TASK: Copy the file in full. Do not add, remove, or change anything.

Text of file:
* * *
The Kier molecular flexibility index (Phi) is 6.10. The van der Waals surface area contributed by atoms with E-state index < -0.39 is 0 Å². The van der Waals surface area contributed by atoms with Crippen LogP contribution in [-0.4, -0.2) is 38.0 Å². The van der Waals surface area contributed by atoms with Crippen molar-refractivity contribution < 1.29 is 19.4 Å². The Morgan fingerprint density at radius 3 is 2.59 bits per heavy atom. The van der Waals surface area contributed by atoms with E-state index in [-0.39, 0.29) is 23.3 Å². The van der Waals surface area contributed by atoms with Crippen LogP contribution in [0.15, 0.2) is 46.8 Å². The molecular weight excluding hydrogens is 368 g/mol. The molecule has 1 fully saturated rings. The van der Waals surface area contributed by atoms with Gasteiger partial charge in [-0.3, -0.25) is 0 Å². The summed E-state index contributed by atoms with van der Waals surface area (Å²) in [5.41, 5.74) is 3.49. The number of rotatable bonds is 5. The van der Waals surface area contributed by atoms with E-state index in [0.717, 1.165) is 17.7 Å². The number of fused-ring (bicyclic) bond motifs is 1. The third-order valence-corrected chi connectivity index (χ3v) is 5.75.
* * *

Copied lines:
The Kier molecular flexibility index (Phi) is 6.10. The van der Waals surface area contributed by atoms with E-state index < -0.39 is 0 Å². The van der Waals surface area contributed by atoms with Crippen LogP contribution in [-0.4, -0.2) is 38.0 Å². The van der Waals surface area contributed by atoms with Crippen molar-refractivity contribution < 1.29 is 19.4 Å². The Morgan fingerprint density at radius 3 is 2.59 bits per heavy atom. The van der Waals surface area contributed by atoms with E-state index in [-0.39, 0.29) is 23.3 Å². The van der Waals surface area contributed by atoms with Crippen LogP contribution in [0.15, 0.2) is 46.8 Å². The molecular weight excluding hydrogens is 368 g/mol. The molecule has 1 fully saturated rings. The van der Waals surface area contributed by atoms with Gasteiger partial charge in [-0.3, -0.25) is 0 Å². The summed E-state index contributed by atoms with van der Waals surface area (Å²) in [5.41, 5.74) is 3.49. The number of rotatable bonds is 5. The van der Waals surface area contributed by atoms with E-state index in [0.717, 1.165) is 17.7 Å². The number of fused-ring (bicyclic) bond motifs is 1. The third-order valence-corrected chi connectivity index (χ3v) is 5.75.